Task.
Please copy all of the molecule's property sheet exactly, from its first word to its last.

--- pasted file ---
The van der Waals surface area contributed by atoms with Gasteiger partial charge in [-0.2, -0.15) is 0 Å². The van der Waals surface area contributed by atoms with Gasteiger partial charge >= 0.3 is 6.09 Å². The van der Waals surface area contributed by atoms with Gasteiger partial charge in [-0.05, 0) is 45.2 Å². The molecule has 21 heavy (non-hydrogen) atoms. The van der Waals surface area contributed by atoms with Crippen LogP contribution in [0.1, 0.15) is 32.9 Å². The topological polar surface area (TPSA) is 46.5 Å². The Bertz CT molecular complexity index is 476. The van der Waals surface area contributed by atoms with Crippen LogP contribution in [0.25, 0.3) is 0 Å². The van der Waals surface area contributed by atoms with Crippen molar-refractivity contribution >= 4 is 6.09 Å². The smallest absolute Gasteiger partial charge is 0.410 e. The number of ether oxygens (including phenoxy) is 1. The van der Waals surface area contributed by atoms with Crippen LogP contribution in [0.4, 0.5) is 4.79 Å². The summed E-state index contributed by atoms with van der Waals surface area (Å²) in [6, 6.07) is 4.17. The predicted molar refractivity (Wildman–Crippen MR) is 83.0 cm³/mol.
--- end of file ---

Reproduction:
The van der Waals surface area contributed by atoms with Gasteiger partial charge in [-0.2, -0.15) is 0 Å². The van der Waals surface area contributed by atoms with Gasteiger partial charge >= 0.3 is 6.09 Å². The van der Waals surface area contributed by atoms with Gasteiger partial charge in [-0.05, 0) is 45.2 Å². The molecule has 21 heavy (non-hydrogen) atoms. The van der Waals surface area contributed by atoms with Crippen LogP contribution in [0.1, 0.15) is 32.9 Å². The topological polar surface area (TPSA) is 46.5 Å². The Bertz CT molecular complexity index is 476. The van der Waals surface area contributed by atoms with Crippen LogP contribution in [0.25, 0.3) is 0 Å². The van der Waals surface area contributed by atoms with Crippen molar-refractivity contribution >= 4 is 6.09 Å². The smallest absolute Gasteiger partial charge is 0.410 e. The number of ether oxygens (including phenoxy) is 1. The van der Waals surface area contributed by atoms with Crippen LogP contribution in [0.4, 0.5) is 4.79 Å². The summed E-state index contributed by atoms with van der Waals surface area (Å²) in [6, 6.07) is 4.17. The predicted molar refractivity (Wildman–Crippen MR) is 83.0 cm³/mol.